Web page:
Capacity to Contract

AuthorFranklin G. Snyder, Mark Edwin Burge
Unit 13
Part One
Capacity to Contract
You may recall from the introduction to the course that one of the requirements
of a valid contract is “competent parties.” A competent party, in legal parlance, is one
who has capacity to contract. The contracts of competent parties are valid, those of
incompetent parties are voidablethat is, they can be undone at the request of the
incompetent party (or, in some cases, that party’s representative). The capacity
requirement is the subject of this unit.
Voluntary and Involuntary Obligation. In general, tort law and criminal law
involuntarily impose legal duties on the persons subject to those laws. As an
individual member of society you do not, for instance, have the right to commit a
battery or rob a bank. Contract law, in contrast, usually involves taking on legal
duties that would not exist but for the voluntary entry into a contractual relationship.
A person has more legal obligations after entering into a contract than she has before
doing so. Is the ability to take on new duties, incur potential liability, and to limit
one’s future legally really a valuable power? Perhaps counterintuitively (as least
when we frame the question that way), the answer is an emphatic yes. The ability of
parties to legally bind themselves has far-reaching economic and social consequences.
If you cannot legally bind yourself to repay a loan, for example, no one is going to give
you one, which means your future options (getting a car or a home or starting a
business) are limited. Similarly, the inability to enter into enforceable agreements
also has economic and social consequenceslargely negative ones, as history
The Consequential Power to Contract. In many societies in history, the power
to contract has often been limited to a narrow class of people who use it to help
consolidate their political power. In early Rome, for example, only the head of a
family, known as the paterfamilias, had the power to make binding contracts. This
arrangement allowed the heads of the families to maintain their power and authority,
which extended even to being able to sell or purchase family members (in a society
where debt-slavery was a widespread practice). In more recent eras, limiting the
rights of citizens to contract has been a feature of communist societies whose goal
was to keep people from accumulating money and (as a result) power. Historically,
the question whether particular classes of persons should be free to enter into
contracts has been a matter of profound political importance. The ability to enter into
contracts, and to have those contracts impartially enforced by state authorities,
means the ability to make moneyand accumulating wealth has always been a good
way to increase one’s political power.
Capacity as an Oppressive Doctrine. Sadly, from the earliest history of the
common-law system until relatively recent times, the doctrine of capacity has been
used to exclude whole classes of persons from the ability to enter into legally binding
agreements. This exclusionary role was sometimes been justified by an explicit intent
to restrict certain people from the means to obtain power. Medieval European Jews
often were denied legal capacity to contract, for instance. Other justifications for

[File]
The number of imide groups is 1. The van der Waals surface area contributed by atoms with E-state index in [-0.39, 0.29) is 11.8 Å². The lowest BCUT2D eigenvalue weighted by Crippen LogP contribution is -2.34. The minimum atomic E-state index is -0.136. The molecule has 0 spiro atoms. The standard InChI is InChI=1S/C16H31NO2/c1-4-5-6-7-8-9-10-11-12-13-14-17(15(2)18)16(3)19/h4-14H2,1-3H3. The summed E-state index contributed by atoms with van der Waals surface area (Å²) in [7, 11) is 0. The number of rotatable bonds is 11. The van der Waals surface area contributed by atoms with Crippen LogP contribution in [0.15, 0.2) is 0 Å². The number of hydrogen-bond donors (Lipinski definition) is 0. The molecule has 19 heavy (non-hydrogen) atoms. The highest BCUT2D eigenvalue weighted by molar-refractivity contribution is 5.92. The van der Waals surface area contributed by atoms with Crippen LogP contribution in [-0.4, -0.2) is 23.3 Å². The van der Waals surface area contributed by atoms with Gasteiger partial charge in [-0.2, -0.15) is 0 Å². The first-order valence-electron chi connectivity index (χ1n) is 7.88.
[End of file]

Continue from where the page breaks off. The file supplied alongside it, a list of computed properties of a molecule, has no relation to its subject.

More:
denying contractual capacity centered around the necessity to “protect” various
groups from their supposed “natural” inability to compete on equal terms. Nineteenth
century American cases are full of statements that, for example, women and African-
Americans should not be permitted to enter contracts because they would simply be
taken advantage of by “superior” white males.
Not surprisingly, people legally
protected in such a way have disputed the need for such protection. Gaining freedom
to contract was accordingly an important goal of early civil rights movements.
Married (and white) women in the United States only acquired the legal right to
control their own property and enter into contracts without their husbands’
permission with the passage of Married Women’s Property Acts, beginning in 1848.
African-Americans theoretically gained the right to contract with the adoption of the
14th Amendment to the United States Constitution in 1868. Still, neither women nor
African-Americans obtained full power to contract until well into the 20th century in
many instances, as vestigial rules, special legislation, and “Jim Crow” laws restricted
access to economic power that arises from the ability to contract.
Capacity Today. Despite this history of abuses of the concept of capacity, you
should know that many of its uses are well-intentioned. Today, certain rules of
contract law take into account special categories of people (e.g., consumers and
employees) and restrict their ability to freely contract as to certain terms. By far,
however, the two most important categories of what the law calls “incapacity to
contract” are (1) minors, and (2) persons who are suffering from serious mental
disabilities. Yet even these categories are not without controversy. Minors, after all,
[In one infamous Georgia case, Bryan v. Walton, 14 Ga. 185 (1853), the court held that a free
black slave owner was incompetent to sell the slaves he owned (which he had received by inheritance),
and that it was counterproductive to give him the right to contract because such freedom simply is
“impossible for him to exercise wisely for himself.” As a result, he could only be permitted to enter into
contracts if a white “guardian” who was appointed for him approved .Eds.]

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